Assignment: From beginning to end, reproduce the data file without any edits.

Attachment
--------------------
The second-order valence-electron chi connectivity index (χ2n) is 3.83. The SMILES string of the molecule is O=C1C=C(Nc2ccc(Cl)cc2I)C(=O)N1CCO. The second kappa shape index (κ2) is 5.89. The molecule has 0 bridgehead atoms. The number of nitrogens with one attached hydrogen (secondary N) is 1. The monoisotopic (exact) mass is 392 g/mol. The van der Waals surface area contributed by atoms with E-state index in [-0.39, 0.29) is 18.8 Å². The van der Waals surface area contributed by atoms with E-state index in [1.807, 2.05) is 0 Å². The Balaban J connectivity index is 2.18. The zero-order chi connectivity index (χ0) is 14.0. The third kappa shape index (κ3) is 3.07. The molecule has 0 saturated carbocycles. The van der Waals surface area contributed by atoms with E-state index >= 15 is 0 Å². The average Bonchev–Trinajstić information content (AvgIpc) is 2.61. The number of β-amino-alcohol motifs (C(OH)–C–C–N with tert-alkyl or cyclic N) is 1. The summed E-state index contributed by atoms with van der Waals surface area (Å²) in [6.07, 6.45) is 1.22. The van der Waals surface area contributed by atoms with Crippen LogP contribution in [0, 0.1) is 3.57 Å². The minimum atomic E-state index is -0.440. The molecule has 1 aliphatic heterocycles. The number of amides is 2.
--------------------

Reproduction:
The second-order valence-electron chi connectivity index (χ2n) is 3.83. The SMILES string of the molecule is O=C1C=C(Nc2ccc(Cl)cc2I)C(=O)N1CCO. The second kappa shape index (κ2) is 5.89. The molecule has 0 bridgehead atoms. The number of nitrogens with one attached hydrogen (secondary N) is 1. The monoisotopic (exact) mass is 392 g/mol. The van der Waals surface area contributed by atoms with E-state index in [-0.39, 0.29) is 18.8 Å². The van der Waals surface area contributed by atoms with E-state index in [1.807, 2.05) is 0 Å². The Balaban J connectivity index is 2.18. The zero-order chi connectivity index (χ0) is 14.0. The third kappa shape index (κ3) is 3.07. The molecule has 0 saturated carbocycles. The van der Waals surface area contributed by atoms with E-state index >= 15 is 0 Å². The average Bonchev–Trinajstić information content (AvgIpc) is 2.61. The number of β-amino-alcohol motifs (C(OH)–C–C–N with tert-alkyl or cyclic N) is 1. The summed E-state index contributed by atoms with van der Waals surface area (Å²) in [6.07, 6.45) is 1.22. The van der Waals surface area contributed by atoms with Crippen LogP contribution in [0, 0.1) is 3.57 Å². The minimum atomic E-state index is -0.440. The molecule has 1 aliphatic heterocycles. The number of amides is 2.